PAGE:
Monday, 20 June 2022

Avenue of Sphinxes

The Egyptian Ministry of Tourism and Antiquities held a grand ceremony to mark the reopening of the ancient Avenue of Sphinxes in the city of Luxor. The sacred road, once named "The Path of God," connects the Temples of Karnak in the north with Luxor in the south. Paved in sandstone blocks, the 1.7-mile-long road is lined on both sides with more than 1,050 statues of sphinxes and rams. They've spent centuries buried under the desert sands, but slowly, over many years, Egypt's renowned archaeologists are bringing them back into the light of day. The avenue that connects the temples is about 3,000 years old.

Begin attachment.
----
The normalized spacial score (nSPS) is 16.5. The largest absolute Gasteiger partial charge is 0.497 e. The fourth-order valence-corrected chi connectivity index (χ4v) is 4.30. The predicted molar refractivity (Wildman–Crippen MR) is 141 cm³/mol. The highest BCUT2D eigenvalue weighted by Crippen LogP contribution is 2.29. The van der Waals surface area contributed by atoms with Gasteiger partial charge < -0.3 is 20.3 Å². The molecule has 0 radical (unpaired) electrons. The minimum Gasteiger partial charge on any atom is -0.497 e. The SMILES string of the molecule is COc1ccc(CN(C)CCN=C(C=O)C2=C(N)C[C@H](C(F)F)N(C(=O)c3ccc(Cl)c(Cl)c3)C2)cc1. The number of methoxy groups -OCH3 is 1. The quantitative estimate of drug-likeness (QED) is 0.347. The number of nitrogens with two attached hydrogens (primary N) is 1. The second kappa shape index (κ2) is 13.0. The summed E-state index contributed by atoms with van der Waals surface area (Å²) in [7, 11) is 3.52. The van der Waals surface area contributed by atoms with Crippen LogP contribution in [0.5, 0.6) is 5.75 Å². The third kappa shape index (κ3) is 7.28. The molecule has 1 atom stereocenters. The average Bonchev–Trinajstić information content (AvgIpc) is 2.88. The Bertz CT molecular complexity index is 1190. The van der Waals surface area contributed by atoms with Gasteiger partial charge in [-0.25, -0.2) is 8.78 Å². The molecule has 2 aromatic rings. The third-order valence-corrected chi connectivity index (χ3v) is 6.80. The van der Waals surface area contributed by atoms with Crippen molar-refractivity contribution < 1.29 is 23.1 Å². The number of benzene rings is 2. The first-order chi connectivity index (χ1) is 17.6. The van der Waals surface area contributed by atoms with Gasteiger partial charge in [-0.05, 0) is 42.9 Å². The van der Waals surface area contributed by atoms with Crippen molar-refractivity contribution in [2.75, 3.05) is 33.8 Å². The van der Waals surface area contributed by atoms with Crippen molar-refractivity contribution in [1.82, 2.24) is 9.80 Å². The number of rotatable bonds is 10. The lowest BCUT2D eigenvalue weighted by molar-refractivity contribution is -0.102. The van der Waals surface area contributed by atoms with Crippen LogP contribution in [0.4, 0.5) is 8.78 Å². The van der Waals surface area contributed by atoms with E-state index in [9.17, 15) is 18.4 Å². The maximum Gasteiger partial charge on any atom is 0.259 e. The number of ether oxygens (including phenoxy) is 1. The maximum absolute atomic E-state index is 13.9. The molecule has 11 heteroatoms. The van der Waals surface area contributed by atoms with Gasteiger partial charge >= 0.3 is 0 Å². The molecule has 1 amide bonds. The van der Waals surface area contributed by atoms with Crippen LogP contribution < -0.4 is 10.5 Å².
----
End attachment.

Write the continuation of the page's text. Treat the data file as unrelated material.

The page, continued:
Karnak is believed to have been built as a tribute to Amun-Ra. Many of Karnak’s sphinxes have ram heads and lion bodies and are intended as guardians to the ancient temple.
At the other end of the avenue, closer to Luxor Temple, there are also several human-headed sphinxes. Most of the surviving sphinxes date to the time of King Nectanebo, who reigned between 380 and 362 BCE. During its heyday, the avenue is believed to have been lined with 1,350 sphinxes.